Get the facts
UNC Asheville geology professor Jackie Langille says that while there are valid environmental concerns about fracking, there are also many misconceptions. “There will not be environmental issues every time a well is emplaced,” she says.
Groundwater contamination, she points out, occurs “only if there is leaking.” And “Methane can be released into groundwater naturally from rocks without fracking … or from natural decay processes. There is often a lot of uncertainty about what was in the water before fracking. Unless you do pre- and post-tests, you can’t know for sure.”
Last year, however, the state Department of Environment and Natural Resources returned more than $200,000 in EPA grant funds that would have paid for such testing in areas that might be affected by future fracking.
And earthquakes, she explains, “are caused by the injection of wastewater” that is a byproduct of fracking, not by the fracking itself. “When it comes to regulation, it would be good to consider where to store wastewater,” Langille notes.
In the end, she says, the most important thing is “to have an educated point of view, so you can make your own informed judgment. Be aware of what could happen, but also understand why it can happen and how likely it is.”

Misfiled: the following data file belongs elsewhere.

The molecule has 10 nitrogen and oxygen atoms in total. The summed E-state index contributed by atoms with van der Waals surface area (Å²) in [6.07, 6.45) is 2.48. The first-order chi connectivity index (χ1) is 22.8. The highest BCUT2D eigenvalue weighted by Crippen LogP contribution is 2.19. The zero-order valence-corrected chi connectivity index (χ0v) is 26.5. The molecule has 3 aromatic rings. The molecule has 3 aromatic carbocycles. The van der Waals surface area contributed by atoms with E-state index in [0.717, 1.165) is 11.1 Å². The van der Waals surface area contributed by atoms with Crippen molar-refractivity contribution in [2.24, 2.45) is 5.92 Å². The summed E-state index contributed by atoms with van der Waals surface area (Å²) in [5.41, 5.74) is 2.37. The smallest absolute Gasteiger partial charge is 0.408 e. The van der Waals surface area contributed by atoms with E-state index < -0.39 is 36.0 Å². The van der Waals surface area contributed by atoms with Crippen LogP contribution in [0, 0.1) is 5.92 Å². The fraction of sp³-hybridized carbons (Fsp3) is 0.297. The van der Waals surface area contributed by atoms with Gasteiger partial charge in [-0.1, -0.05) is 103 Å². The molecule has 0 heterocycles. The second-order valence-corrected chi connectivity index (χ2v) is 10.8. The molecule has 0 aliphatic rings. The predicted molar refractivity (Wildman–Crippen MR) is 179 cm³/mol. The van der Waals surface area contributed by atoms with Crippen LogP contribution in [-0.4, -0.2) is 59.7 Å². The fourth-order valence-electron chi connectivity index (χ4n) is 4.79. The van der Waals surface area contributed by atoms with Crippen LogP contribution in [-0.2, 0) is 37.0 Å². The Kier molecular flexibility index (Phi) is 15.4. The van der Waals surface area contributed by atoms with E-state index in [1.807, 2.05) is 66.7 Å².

The Mining and Energy Commission’s public-input sessions on the draft fracking rules are scheduled for Wed., Aug. 20, in Raleigh, 10 a.m.-2 p.m.; Fri., Aug. 22, in Sanford, 5-9 p.m.; Mon., Aug. 25, in Reidsville, 5-9 p.m.; and Fri., Sept. 12, in Cullowhee, 5-9 p.m.
To view the draft rules and instructions for submitting written or online comments, go to portal.ncdenr.org/web/mining-and-energy-commission/draft-rules.
To sign up for fracking updates, visit cwfnc.org, ncconservationnetwork.org, wnca.org or frackfreenc.org.
For details about the public-comment meetings, go to: portal.ncdenr.org/web/mining-and-energy-commission/public-comment-meetings.
3 thoughts on “NC officials seek comment on fracking rules”
No FRACKING in NC
Our government has failed in protecting our rivers from coal pit POLLUTION..WHY SHOULD WE BELIEVE THEY CAN PROTECT OUR WATER AND OUR ENVIRONMENT. ,,FROM FRACKING pollution AND AIR POLLUTANTS??? DENR HAS NO POWER OR DESIRE TO PROTECT NC..THEY ALREADY FAILED..
Fracking mining has many negative side effects. I will not allow it on my land under any circumstances no matter what the law says. Anyone who considers allowing this has no concern for the future of NC or the future of our children. Fracking causes earthquakes and is said to be caused by inducing wastewater back into the ground. Who will be able to monitor what is being done with the wastewater? What we do now will greatly impact how our future generations live when we are gone. Hydroelectric power and Solar Power are the most viable alternative for NC and doesn’t pose any side effects to our environment and our future children wont have to worry about waste. I am from Stanly NC.